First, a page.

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Appreciating Derek Jeter the athlete, not the icon

Derek Jeter in an undated file photo.

Derek Jeter in an undated file photo. Credit: Getty Images

Derek Jeter has joined a club whose membership of 28 major leaguers is even more prolific than the Yankees’ trophy case of 27 championships.

But Jeter’s entry into the 3,000 Hit Club is less about the Yankees — the team for whom he has long been hailed as an icon of professionalism and winning — than it is about appreciating one of this era’s greatest athletes.

Even with his gradual decline underway at age 37, Jeter is not just an honorary statue that the Steinbrenner family stations between second and third base as a reward for his leadership of five championship teams. Jeter is a present-day All-Star, both for his skill on defense and his acumen on the left side of home plate. If nothing else, the captain’s historic five-hit performance on Saturday reminded his critics that Jeter is a remarkable baseball player still capable of on-field brilliance.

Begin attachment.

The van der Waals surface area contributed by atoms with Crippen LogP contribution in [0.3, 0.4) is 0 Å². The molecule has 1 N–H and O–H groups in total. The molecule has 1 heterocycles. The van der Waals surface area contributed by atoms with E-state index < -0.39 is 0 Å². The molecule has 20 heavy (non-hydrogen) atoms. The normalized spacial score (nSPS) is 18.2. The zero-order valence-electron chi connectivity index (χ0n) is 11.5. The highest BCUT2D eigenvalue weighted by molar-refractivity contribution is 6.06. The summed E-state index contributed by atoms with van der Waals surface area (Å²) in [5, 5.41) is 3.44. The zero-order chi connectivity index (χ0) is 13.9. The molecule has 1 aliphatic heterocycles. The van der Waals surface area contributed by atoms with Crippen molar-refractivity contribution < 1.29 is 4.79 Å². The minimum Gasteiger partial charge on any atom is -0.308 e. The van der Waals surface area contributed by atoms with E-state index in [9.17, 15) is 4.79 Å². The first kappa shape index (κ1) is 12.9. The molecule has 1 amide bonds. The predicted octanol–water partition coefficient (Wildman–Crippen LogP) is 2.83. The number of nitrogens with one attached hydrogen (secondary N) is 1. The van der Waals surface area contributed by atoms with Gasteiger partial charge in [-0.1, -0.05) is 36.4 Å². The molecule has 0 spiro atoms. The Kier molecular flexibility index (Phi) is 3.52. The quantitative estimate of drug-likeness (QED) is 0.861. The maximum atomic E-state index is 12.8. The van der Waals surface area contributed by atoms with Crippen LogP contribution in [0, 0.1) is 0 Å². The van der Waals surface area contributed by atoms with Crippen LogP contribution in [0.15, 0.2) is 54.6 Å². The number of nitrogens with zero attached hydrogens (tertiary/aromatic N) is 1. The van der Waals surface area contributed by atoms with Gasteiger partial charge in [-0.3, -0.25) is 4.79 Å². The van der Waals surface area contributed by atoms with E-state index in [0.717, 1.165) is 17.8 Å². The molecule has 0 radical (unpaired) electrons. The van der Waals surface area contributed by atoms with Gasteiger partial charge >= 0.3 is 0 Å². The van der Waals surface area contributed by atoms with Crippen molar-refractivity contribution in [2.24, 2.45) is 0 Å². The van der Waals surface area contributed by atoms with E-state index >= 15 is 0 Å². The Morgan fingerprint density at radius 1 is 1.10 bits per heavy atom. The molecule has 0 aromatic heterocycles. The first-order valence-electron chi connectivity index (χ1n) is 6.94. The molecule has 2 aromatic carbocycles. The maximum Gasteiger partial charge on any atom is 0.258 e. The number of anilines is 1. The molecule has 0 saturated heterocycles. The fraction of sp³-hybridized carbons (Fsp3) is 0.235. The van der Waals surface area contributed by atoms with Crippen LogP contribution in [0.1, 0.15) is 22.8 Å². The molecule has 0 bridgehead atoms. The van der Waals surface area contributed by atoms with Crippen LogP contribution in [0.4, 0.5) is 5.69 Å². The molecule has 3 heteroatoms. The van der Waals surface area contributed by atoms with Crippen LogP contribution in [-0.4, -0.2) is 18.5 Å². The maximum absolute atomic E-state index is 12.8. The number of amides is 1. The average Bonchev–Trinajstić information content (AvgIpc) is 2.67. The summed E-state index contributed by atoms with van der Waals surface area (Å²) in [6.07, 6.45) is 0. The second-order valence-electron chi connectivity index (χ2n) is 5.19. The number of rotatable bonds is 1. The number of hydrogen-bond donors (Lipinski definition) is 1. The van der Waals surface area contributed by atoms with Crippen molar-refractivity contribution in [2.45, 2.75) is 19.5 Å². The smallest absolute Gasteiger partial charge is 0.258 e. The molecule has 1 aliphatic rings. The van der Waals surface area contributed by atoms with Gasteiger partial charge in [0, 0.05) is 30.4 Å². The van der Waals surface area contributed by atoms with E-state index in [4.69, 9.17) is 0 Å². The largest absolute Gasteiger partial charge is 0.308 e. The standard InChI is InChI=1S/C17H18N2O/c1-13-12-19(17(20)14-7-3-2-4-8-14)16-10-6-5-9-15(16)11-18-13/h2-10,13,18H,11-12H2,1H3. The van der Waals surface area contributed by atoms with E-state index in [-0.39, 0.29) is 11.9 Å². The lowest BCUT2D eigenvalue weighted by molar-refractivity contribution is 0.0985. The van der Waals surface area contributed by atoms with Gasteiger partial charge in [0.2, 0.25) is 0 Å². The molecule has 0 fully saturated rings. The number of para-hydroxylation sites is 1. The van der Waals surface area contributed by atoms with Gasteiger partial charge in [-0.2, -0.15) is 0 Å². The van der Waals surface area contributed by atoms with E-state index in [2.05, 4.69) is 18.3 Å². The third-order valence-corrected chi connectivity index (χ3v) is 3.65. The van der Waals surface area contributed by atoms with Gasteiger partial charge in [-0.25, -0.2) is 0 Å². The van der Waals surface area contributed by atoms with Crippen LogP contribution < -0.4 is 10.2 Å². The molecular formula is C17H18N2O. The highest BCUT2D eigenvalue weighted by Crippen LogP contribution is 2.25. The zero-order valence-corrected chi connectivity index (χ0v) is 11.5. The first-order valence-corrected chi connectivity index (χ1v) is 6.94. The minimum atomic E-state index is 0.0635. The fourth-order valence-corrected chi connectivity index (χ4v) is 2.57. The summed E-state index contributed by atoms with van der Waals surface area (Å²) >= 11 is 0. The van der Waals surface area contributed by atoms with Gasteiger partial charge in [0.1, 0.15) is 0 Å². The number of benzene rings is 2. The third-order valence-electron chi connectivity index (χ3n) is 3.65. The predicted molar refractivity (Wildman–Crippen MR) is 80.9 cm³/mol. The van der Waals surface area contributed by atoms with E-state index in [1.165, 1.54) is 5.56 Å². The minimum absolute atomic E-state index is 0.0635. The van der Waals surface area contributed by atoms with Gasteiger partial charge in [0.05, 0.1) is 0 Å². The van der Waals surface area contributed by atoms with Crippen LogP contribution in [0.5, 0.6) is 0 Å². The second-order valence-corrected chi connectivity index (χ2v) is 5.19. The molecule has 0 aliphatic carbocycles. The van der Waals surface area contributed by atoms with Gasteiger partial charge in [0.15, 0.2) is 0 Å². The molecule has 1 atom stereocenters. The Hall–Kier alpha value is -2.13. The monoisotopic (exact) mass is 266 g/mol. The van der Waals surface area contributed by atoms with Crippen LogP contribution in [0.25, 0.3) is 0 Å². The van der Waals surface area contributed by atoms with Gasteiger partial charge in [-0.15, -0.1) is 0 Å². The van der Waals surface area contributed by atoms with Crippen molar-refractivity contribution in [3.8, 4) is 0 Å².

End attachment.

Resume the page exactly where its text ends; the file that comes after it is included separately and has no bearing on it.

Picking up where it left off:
In fact, there is only one other trimillenium hitter who was still a regular shortstop when he joined the club: Honus Wagner, who retired in 1917 at age 43, compiled 3,420 hits.

In 2009, Jeter surpassed Lou Gehrig as the Yankees’ most prolific hitter, with his 2,722nd base knock — so the fact that he is the first Yankee to reach 3,000 hits is a true statement, but also an inadequate one.

Jeter is an all-time great Yankee, but he is also, simply put, an all-time great.

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